The developer behind Altair has insisted that car parking changes on the site of the £70m residential, leisure and lifestyle quarter are designed to encourage people to spend time and money in Altrincham town centre.
Speaking exclusively to Altrincham Today, Nick Payne, managing director of Nikal, said that far too many people currently use the Oakfield Road site as a “park and ride”, commuting in from other towns and immediately getting the tram into Manchester and elsewhere.
He said: “This is not a car park for commuters who come from Northwich, Alderley Edge or wherever, then go into Manchester, spend money, come back and go home. There’s nothing coming into Altrincham.
“The idea behind the scheme here is that we’ll be providing car parking for our scheme itself and for the people of Altrincham. It’s not a park-and-ride town, and that’s the issue. There are park and ride locations along the tram, where people can go to and park up. Altrincham is not one of them.”
Work has recently commenced on the first phase of Altair – which mainly involve a 59-apartment block – with a reserved matters application now also submitted for the second phase, to include the construction of a further 91 apartments, 44,000 sq ft of leisure retail space, 20,000 sq ft of Grade A office space and a 200-space basement car park.
Concerns have been raised that the 4.5 acre scheme will have a “catastrophic” impact on the number of parking spaces in the town centre.
But Payne said that once the scheme is actually finished, the total number of spaces will actually amount to 441 – three more than are currently available, although 200 of those will be for use only by Altair users and residents.
As part of the new parking allocation, the number of spaces officially designated for use by the leisure centre would rise from 10 to 93, and the number forming Altrincham Rail Station car park would grow from 46 to 98.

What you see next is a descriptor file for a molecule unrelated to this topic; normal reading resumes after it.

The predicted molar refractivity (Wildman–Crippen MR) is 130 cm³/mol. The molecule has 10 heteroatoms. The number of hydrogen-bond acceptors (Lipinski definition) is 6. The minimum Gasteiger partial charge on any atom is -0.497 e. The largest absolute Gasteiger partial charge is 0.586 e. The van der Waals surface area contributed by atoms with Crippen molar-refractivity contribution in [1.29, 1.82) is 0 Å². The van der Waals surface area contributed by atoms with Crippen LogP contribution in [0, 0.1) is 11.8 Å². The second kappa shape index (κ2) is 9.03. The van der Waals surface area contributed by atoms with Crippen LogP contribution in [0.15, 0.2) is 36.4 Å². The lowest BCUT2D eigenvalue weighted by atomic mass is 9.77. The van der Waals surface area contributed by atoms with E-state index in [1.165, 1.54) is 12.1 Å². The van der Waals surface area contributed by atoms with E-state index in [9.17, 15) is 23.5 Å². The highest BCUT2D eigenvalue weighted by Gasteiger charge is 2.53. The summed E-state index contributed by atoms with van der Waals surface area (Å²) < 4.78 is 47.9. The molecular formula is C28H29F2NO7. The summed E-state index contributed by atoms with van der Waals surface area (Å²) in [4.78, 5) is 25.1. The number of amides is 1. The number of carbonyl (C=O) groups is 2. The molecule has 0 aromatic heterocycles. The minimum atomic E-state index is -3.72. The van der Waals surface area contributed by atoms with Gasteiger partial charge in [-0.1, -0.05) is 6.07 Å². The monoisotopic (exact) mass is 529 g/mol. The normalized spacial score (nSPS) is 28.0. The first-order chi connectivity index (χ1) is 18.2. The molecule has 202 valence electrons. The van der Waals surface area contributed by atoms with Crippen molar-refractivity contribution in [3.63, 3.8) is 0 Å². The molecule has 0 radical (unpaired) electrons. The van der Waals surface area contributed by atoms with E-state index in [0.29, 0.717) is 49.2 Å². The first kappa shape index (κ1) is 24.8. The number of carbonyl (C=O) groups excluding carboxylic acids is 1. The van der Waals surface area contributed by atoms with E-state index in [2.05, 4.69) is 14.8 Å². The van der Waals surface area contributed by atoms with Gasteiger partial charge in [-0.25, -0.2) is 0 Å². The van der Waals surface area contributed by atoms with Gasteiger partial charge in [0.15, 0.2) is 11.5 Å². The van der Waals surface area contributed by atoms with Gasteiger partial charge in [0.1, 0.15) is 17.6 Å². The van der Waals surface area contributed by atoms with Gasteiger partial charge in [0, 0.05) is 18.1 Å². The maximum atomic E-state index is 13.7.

He added: “People have viewed it in the context of this phase and not the big picture.
“We’ve spent a lot of time analysing how many spaces are used in the town. We’re trying to increase trade for Altrincham, not just provide a parking facility for people to come and jump on the tram and spend money in Manchester.”
He said the car parking on the Altair site would feature an “attractive” rate for short-term users – such as those visiting the leisure centre, ice rink or the Altair development itself – but would be “expensive for people who want to stay here for eight or 10 hours”.
“We don’t really want people to come and not spend time in Altrincham,” he said. “We want people to come, use the restaurants and cafes and the ice rink and spend money. That’s where we’re coming from. It’s all down to dwell time. Come to us, come to the market, do whatever they need to do, but don’t come and jump on the tram and spend your money in Manchester. That’s the logic behind it.”
Payne said that Nikal was pushing ahead with plans for a new leisure centre on the site “at great pace”.
“We’re in the final throes of the last bit of detailed design so over the next three or four months we’ll get right into doorways, socket positions, changing rooms, etc. Trafford (Council) and all of us are absolutely committed to it.”